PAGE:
Please use this identifier to cite or link to this item: https://ahro.austin.org.au/austinjspui/handle/1/9539
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dc.contributor.authorBatchelor, Peter Egertonen
dc.contributor.authorHowells, David Williamen
dc.date.accessioned2015-05-15T22:40:37Z
dc.date.available2015-05-15T22:40:37Z
dc.date.issued2003-09-01en
dc.identifier.citationJournal of Clinical Neuroscience : Official Journal of the Neurosurgical Society of Australasia; 10(5): 523-34en
dc.identifier.govdoc12948453en
dc.identifier.otherPUBMEDen
dc.identifier.urihttp://ahro.austin.org.au/austinjspui/handle/1/9539en
dc.description.abstractFollowing injury to the CNS, severed axons undergo a phase of abortive sprouting in the vicinity of the wound, but do not spontaneously re-grow or regenerate. From a long history of attempts to stimulate regeneraion, a major strategy that has been developed clinically is the implantation of tissue into denervated target regions. Unfortunately trials have so far not borne out the promise that this would prove a useful therapy for disorders such as Parkinson's disease. Many strategies have also been developed to stimulate the regeneration of axons across sites of injury, particularly in the spinal cord. Animal data have demonstrated that some of these approaches hold promise and that the spinal cord has a remarkable degree of intrinsic plasticity. Attempts are now being made to utilize experimental techniques in spinal patients.en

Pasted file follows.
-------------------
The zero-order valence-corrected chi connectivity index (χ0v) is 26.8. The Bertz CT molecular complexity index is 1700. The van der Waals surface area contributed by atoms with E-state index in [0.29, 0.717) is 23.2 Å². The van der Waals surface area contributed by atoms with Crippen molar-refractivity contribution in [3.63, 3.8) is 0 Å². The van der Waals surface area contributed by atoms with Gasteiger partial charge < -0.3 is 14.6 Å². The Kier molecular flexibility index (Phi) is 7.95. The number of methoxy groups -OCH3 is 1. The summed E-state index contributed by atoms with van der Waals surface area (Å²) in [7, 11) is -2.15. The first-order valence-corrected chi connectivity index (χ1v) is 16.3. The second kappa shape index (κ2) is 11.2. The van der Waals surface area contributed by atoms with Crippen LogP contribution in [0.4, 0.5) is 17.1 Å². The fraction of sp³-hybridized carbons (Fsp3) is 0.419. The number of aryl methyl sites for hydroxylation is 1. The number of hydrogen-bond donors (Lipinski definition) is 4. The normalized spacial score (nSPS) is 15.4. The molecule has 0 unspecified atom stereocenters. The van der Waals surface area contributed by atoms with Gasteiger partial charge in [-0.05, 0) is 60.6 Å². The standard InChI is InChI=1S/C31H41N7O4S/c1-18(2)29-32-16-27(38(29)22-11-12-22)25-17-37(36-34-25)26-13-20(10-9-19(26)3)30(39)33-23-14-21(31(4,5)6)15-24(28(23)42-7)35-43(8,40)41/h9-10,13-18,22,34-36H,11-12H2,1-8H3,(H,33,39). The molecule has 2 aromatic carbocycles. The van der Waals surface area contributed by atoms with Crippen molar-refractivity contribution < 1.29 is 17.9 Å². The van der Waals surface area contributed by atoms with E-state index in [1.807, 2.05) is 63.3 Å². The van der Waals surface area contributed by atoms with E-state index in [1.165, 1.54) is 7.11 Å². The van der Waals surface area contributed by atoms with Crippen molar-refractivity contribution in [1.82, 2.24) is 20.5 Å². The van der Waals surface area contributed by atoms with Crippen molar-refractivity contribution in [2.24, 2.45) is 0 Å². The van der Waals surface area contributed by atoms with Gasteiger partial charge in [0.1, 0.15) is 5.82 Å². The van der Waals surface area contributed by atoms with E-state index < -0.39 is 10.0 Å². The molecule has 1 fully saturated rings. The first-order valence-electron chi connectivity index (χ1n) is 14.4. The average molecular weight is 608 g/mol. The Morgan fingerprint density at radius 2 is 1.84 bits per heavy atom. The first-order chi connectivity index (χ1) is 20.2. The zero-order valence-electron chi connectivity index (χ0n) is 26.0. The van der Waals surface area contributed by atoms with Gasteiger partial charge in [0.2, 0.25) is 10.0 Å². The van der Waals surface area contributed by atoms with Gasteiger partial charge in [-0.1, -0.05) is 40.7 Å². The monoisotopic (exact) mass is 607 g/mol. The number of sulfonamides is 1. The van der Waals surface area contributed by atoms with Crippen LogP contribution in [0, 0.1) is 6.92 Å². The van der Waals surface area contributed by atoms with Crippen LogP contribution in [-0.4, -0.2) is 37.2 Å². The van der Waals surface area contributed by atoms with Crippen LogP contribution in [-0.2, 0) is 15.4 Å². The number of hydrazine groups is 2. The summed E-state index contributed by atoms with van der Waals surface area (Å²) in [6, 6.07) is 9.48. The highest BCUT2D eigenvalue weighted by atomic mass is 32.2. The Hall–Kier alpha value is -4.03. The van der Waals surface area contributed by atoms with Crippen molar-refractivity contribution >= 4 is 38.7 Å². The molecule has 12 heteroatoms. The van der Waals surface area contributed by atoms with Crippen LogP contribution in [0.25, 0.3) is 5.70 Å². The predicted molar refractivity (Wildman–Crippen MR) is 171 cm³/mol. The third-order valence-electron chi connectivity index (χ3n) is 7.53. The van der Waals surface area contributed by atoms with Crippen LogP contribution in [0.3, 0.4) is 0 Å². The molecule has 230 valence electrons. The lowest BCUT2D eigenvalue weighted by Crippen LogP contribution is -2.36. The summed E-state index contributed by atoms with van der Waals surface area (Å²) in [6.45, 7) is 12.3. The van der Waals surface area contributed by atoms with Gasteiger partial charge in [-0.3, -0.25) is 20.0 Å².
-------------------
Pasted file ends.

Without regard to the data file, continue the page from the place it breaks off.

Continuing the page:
dc.language.isoenen
dc.subject.otherAnimalsen
dc.subject.otherCentral Nervous System Diseases.physiopathologyen
dc.subject.otherDenervationen
dc.subject.otherHumansen
dc.subject.otherInflammation.physiopathologyen
dc.subject.otherMacrophages.physiologyen
dc.subject.otherMicroglia.physiologyen
dc.subject.otherModels, Animalen
dc.subject.otherNerve Fibers.physiologyen
dc.subject.otherNerve Regeneration.physiologyen
dc.subject.otherParkinson Disease.physiopathology.surgeryen
dc.subject.otherPeripheral Nerves.transplantationen
dc.subject.otherSpinal Cord Diseases.physiopathologyen
dc.titleCNS regeneration: clinical possibility or basic science fantasy?en
dc.typeJournal Articleen
dc.identifier.journaltitleJournal of Clinical Neuroscienceen
dc.identifier.affiliationDepartments of Medicine and Neurology, University of Melbourne, Austin and Repatriation Medical Centre, Vic. 3084, Heidelberg, Australiaen
dc.description.pages523-34en
dc.relation.urlhttps://pubmed.ncbi.nlm.nih.gov/12948453en
dc.type.austinJournal Articleen
item.openairetypeJournal Article-
item.fulltextNo Fulltext-
item.languageiso639-1en-
item.openairecristypehttp://purl.org/coar/resource_type/c_18cf-
item.grantfulltextnone-
item.cerifentitytypePublications-
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